Sewing, now known as soft materials technology, is as popular as ever, and advances in furniture design and room set up make the lessons more enjoyable for today’s learners. Seamstress and sewing teacher Jo Ashcroft shares her insights into soft materials equipment.
“Many schools buy very expensive electronic machines but the machines I use are all mechanical, not electronic, and very simple. For most school sewing projects the students only need straight stitch, zigzag, some form of stretch stitch and a way of making button holes.
“Mechanical machines take less troubleshooting as most problems arise from either the threading or the bobbin and once you train the kids to deal with that, then the teacher can get on with teaching and not troubleshooting.
“It’s useful to have all the machines the same so that they can share feet; you need an ordinary foot, a zipper foot and some form of buttonhole foot as a minimum. One high school I go to has three generations of one brand and each generation takes different feet!
“As students become more experienced and start to sew knit fabric, access to an overlocker is useful, but this isn’t essential for beginners.
“Sewing machines haven’t actually changed very much through the decades apart from the addition of the automatic threader. I usually end up threading machines for the younger kids. Invariably my younger students pick my older machines to use (Edna is my oldest at about 30 years old) as they are the simplest.
All of the schools I teach in have their machines around the edge of the room on benches. This is a space saving technique as you generally spend the least amount of time at the machine during a lesson. One school has folding desks hinged at the wall which hold one machine, the desk being held up by one leg when raised-personally I think that’s a health and safety nightmare! Also sewing machines are quite heavy. I’d rather they stayed in one place as much as possible.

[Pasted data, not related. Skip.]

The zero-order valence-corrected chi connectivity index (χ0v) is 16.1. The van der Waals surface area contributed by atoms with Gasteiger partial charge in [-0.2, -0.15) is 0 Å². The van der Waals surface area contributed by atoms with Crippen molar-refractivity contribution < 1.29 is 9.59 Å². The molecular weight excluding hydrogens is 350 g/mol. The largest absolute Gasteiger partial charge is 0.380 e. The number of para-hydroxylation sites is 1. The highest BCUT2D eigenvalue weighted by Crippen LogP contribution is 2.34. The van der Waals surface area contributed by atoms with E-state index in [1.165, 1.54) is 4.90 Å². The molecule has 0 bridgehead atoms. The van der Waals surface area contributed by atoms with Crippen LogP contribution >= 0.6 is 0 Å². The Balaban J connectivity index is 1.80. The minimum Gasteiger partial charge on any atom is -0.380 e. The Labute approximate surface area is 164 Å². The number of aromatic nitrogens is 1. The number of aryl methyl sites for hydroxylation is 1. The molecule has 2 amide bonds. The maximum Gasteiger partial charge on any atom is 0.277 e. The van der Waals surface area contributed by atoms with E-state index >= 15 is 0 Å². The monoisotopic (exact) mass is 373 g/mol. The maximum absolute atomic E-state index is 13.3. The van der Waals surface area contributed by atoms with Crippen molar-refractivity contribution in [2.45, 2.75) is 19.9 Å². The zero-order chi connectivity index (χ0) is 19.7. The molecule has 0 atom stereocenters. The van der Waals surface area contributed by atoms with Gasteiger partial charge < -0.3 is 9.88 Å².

“Table space is far more important. Tables at the correct height so you can stand or sit at a stool to lay out fabric, draw patterns, and cut. All cutting, pinning, preparation and unpicking should happen at a table, not at the machine. One school I teach at has a mix of high tables and regular ones, whilst the others only have high ones. High is better especially if you have a larger number of students all trying to cut out or pattern draft at once.
“You also need access to ironing boards and irons; I always say that the iron is more important than the sewing machine as it allows for a more professional finish. I spend more time at the ironing board than I do anywhere else in the sewing room. One school I teach in has three three ironing boards which is brilliant.
“Access to sewing tools is important too. clearly labelled and easily accessible storage for scissors (fabric and paper), pins, thread, bobbins, seam rippers etc. And not all in the same place-imagine 30 teenagers all heading for the pins at the same time! Magnetic pin cushions rather than saucers (yes, tea saucers) that I see in some schools.